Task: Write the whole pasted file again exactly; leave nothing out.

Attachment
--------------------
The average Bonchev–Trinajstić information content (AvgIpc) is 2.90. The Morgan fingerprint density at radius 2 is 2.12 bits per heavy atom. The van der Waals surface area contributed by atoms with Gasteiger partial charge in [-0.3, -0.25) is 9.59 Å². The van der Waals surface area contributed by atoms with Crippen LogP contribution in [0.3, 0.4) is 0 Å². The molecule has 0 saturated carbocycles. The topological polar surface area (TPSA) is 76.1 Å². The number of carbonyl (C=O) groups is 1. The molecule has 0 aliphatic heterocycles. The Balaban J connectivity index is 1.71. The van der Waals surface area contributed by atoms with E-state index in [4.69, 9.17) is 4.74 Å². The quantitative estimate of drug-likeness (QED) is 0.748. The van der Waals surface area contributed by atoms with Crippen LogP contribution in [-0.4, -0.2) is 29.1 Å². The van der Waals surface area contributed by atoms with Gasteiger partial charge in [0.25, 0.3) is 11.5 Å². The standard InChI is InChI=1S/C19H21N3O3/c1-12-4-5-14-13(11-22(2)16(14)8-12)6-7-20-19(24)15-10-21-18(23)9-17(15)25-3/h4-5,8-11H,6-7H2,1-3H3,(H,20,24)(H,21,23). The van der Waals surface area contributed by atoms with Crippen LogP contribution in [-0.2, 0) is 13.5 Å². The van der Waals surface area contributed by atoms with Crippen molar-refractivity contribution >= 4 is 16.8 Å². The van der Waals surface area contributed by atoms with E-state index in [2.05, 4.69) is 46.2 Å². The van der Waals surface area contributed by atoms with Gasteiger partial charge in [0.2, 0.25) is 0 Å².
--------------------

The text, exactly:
The average Bonchev–Trinajstić information content (AvgIpc) is 2.90. The Morgan fingerprint density at radius 2 is 2.12 bits per heavy atom. The van der Waals surface area contributed by atoms with Gasteiger partial charge in [-0.3, -0.25) is 9.59 Å². The van der Waals surface area contributed by atoms with Crippen LogP contribution in [0.3, 0.4) is 0 Å². The molecule has 0 saturated carbocycles. The topological polar surface area (TPSA) is 76.1 Å². The number of carbonyl (C=O) groups is 1. The molecule has 0 aliphatic heterocycles. The Balaban J connectivity index is 1.71. The van der Waals surface area contributed by atoms with E-state index in [4.69, 9.17) is 4.74 Å². The quantitative estimate of drug-likeness (QED) is 0.748. The van der Waals surface area contributed by atoms with Crippen LogP contribution in [-0.4, -0.2) is 29.1 Å². The van der Waals surface area contributed by atoms with Gasteiger partial charge in [0.25, 0.3) is 11.5 Å². The standard InChI is InChI=1S/C19H21N3O3/c1-12-4-5-14-13(11-22(2)16(14)8-12)6-7-20-19(24)15-10-21-18(23)9-17(15)25-3/h4-5,8-11H,6-7H2,1-3H3,(H,20,24)(H,21,23). The van der Waals surface area contributed by atoms with Crippen LogP contribution in [-0.2, 0) is 13.5 Å². The van der Waals surface area contributed by atoms with Crippen molar-refractivity contribution >= 4 is 16.8 Å². The van der Waals surface area contributed by atoms with E-state index in [2.05, 4.69) is 46.2 Å². The van der Waals surface area contributed by atoms with Gasteiger partial charge in [0.2, 0.25) is 0 Å².